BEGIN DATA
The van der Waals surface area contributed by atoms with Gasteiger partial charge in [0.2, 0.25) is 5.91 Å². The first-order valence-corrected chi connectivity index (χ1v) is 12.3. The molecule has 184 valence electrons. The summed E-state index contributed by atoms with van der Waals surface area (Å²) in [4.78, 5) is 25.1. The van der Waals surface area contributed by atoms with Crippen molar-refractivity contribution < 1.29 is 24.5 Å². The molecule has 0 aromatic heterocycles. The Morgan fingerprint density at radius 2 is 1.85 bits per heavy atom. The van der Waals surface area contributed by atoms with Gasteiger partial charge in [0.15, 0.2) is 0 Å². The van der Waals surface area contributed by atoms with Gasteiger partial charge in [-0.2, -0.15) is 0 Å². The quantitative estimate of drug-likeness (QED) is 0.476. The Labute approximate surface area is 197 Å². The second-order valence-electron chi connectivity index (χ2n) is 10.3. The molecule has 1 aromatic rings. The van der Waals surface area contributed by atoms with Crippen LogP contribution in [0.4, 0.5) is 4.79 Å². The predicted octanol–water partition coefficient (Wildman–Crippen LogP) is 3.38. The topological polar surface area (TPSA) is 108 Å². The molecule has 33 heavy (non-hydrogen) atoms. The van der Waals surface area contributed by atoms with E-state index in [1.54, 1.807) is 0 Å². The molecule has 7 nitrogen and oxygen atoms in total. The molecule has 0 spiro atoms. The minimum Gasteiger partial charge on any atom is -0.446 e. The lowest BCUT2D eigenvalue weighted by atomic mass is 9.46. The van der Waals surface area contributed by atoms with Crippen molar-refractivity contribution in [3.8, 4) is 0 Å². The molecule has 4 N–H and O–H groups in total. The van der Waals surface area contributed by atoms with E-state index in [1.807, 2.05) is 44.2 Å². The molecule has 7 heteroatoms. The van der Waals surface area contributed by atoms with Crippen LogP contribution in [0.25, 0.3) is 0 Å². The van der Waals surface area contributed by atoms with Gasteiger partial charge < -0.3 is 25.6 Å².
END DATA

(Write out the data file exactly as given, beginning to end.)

The van der Waals surface area contributed by atoms with Gasteiger partial charge in [0.2, 0.25) is 5.91 Å². The first-order valence-corrected chi connectivity index (χ1v) is 12.3. The molecule has 184 valence electrons. The summed E-state index contributed by atoms with van der Waals surface area (Å²) in [4.78, 5) is 25.1. The van der Waals surface area contributed by atoms with Crippen molar-refractivity contribution < 1.29 is 24.5 Å². The molecule has 0 aromatic heterocycles. The Morgan fingerprint density at radius 2 is 1.85 bits per heavy atom. The van der Waals surface area contributed by atoms with Gasteiger partial charge in [0.15, 0.2) is 0 Å². The van der Waals surface area contributed by atoms with Gasteiger partial charge in [-0.2, -0.15) is 0 Å². The quantitative estimate of drug-likeness (QED) is 0.476. The Labute approximate surface area is 197 Å². The second-order valence-electron chi connectivity index (χ2n) is 10.3. The molecule has 1 aromatic rings. The van der Waals surface area contributed by atoms with Crippen LogP contribution in [0.4, 0.5) is 4.79 Å². The predicted octanol–water partition coefficient (Wildman–Crippen LogP) is 3.38. The topological polar surface area (TPSA) is 108 Å². The molecule has 33 heavy (non-hydrogen) atoms. The van der Waals surface area contributed by atoms with E-state index in [1.54, 1.807) is 0 Å². The molecule has 7 nitrogen and oxygen atoms in total. The molecule has 0 spiro atoms. The minimum Gasteiger partial charge on any atom is -0.446 e. The lowest BCUT2D eigenvalue weighted by atomic mass is 9.46. The van der Waals surface area contributed by atoms with Crippen molar-refractivity contribution in [3.8, 4) is 0 Å². The molecule has 4 N–H and O–H groups in total. The van der Waals surface area contributed by atoms with E-state index in [1.807, 2.05) is 44.2 Å². The molecule has 7 heteroatoms. The van der Waals surface area contributed by atoms with Crippen LogP contribution in [0.25, 0.3) is 0 Å². The van der Waals surface area contributed by atoms with Gasteiger partial charge < -0.3 is 25.6 Å².